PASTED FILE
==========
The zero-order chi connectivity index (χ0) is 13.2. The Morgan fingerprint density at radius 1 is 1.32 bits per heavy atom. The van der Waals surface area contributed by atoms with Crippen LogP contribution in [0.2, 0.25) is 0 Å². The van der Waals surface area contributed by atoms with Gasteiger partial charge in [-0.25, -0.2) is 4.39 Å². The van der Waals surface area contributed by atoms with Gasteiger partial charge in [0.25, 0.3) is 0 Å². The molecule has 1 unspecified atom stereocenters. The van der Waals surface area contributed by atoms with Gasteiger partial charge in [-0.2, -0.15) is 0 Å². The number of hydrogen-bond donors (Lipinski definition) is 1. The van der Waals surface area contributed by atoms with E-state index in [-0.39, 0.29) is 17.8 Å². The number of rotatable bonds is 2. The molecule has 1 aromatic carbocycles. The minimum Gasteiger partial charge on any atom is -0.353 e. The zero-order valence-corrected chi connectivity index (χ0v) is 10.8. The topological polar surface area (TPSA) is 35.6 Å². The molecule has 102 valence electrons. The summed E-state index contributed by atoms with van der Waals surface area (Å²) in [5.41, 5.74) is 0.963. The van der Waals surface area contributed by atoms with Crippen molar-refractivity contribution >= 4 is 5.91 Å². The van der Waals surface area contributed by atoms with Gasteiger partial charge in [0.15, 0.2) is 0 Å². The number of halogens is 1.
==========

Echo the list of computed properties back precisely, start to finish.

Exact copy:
The zero-order chi connectivity index (χ0) is 13.2. The Morgan fingerprint density at radius 1 is 1.32 bits per heavy atom. The van der Waals surface area contributed by atoms with Crippen LogP contribution in [0.2, 0.25) is 0 Å². The van der Waals surface area contributed by atoms with Gasteiger partial charge in [-0.25, -0.2) is 4.39 Å². The van der Waals surface area contributed by atoms with Gasteiger partial charge in [0.25, 0.3) is 0 Å². The molecule has 1 unspecified atom stereocenters. The van der Waals surface area contributed by atoms with Gasteiger partial charge in [-0.2, -0.15) is 0 Å². The number of hydrogen-bond donors (Lipinski definition) is 1. The van der Waals surface area contributed by atoms with E-state index in [-0.39, 0.29) is 17.8 Å². The number of rotatable bonds is 2. The molecule has 1 aromatic carbocycles. The minimum Gasteiger partial charge on any atom is -0.353 e. The zero-order valence-corrected chi connectivity index (χ0v) is 10.8. The topological polar surface area (TPSA) is 35.6 Å². The molecule has 102 valence electrons. The summed E-state index contributed by atoms with van der Waals surface area (Å²) in [5.41, 5.74) is 0.963. The van der Waals surface area contributed by atoms with Crippen molar-refractivity contribution >= 4 is 5.91 Å². The van der Waals surface area contributed by atoms with Gasteiger partial charge in [0.15, 0.2) is 0 Å². The number of halogens is 1.